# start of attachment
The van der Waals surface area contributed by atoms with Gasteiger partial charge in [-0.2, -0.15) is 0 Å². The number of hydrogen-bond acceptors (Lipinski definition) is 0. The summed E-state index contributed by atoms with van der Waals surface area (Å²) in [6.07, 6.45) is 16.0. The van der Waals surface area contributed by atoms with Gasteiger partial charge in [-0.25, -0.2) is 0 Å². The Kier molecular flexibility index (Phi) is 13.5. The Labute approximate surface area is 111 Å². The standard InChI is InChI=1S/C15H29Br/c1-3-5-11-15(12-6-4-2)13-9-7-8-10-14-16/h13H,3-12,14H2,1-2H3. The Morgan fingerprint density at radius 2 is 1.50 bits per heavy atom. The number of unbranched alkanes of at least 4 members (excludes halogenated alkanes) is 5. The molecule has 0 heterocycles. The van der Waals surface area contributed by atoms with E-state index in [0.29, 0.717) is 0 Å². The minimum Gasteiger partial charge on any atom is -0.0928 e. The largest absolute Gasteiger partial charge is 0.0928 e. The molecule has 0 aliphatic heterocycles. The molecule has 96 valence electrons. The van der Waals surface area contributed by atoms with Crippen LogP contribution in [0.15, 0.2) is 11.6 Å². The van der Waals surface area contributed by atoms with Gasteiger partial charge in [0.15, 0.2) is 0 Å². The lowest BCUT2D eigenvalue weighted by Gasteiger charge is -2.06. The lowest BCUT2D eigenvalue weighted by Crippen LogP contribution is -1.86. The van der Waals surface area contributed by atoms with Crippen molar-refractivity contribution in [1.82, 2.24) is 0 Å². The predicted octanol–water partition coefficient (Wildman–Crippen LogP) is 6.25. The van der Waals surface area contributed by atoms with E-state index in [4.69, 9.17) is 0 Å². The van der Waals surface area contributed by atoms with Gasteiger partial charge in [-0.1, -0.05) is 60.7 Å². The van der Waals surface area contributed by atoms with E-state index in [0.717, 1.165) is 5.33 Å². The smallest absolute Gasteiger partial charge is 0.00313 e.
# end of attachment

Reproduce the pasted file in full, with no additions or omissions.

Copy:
The van der Waals surface area contributed by atoms with Gasteiger partial charge in [-0.2, -0.15) is 0 Å². The number of hydrogen-bond acceptors (Lipinski definition) is 0. The summed E-state index contributed by atoms with van der Waals surface area (Å²) in [6.07, 6.45) is 16.0. The van der Waals surface area contributed by atoms with Gasteiger partial charge in [-0.25, -0.2) is 0 Å². The Kier molecular flexibility index (Phi) is 13.5. The Labute approximate surface area is 111 Å². The standard InChI is InChI=1S/C15H29Br/c1-3-5-11-15(12-6-4-2)13-9-7-8-10-14-16/h13H,3-12,14H2,1-2H3. The Morgan fingerprint density at radius 2 is 1.50 bits per heavy atom. The number of unbranched alkanes of at least 4 members (excludes halogenated alkanes) is 5. The molecule has 0 heterocycles. The van der Waals surface area contributed by atoms with E-state index in [0.29, 0.717) is 0 Å². The minimum Gasteiger partial charge on any atom is -0.0928 e. The largest absolute Gasteiger partial charge is 0.0928 e. The molecule has 0 aliphatic heterocycles. The molecule has 96 valence electrons. The van der Waals surface area contributed by atoms with Crippen LogP contribution in [0.15, 0.2) is 11.6 Å². The van der Waals surface area contributed by atoms with Gasteiger partial charge in [0.15, 0.2) is 0 Å². The lowest BCUT2D eigenvalue weighted by Gasteiger charge is -2.06. The lowest BCUT2D eigenvalue weighted by Crippen LogP contribution is -1.86. The van der Waals surface area contributed by atoms with Crippen molar-refractivity contribution in [1.82, 2.24) is 0 Å². The predicted octanol–water partition coefficient (Wildman–Crippen LogP) is 6.25. The van der Waals surface area contributed by atoms with E-state index in [4.69, 9.17) is 0 Å². The van der Waals surface area contributed by atoms with Gasteiger partial charge in [-0.1, -0.05) is 60.7 Å². The van der Waals surface area contributed by atoms with E-state index in [0.717, 1.165) is 5.33 Å². The smallest absolute Gasteiger partial charge is 0.00313 e.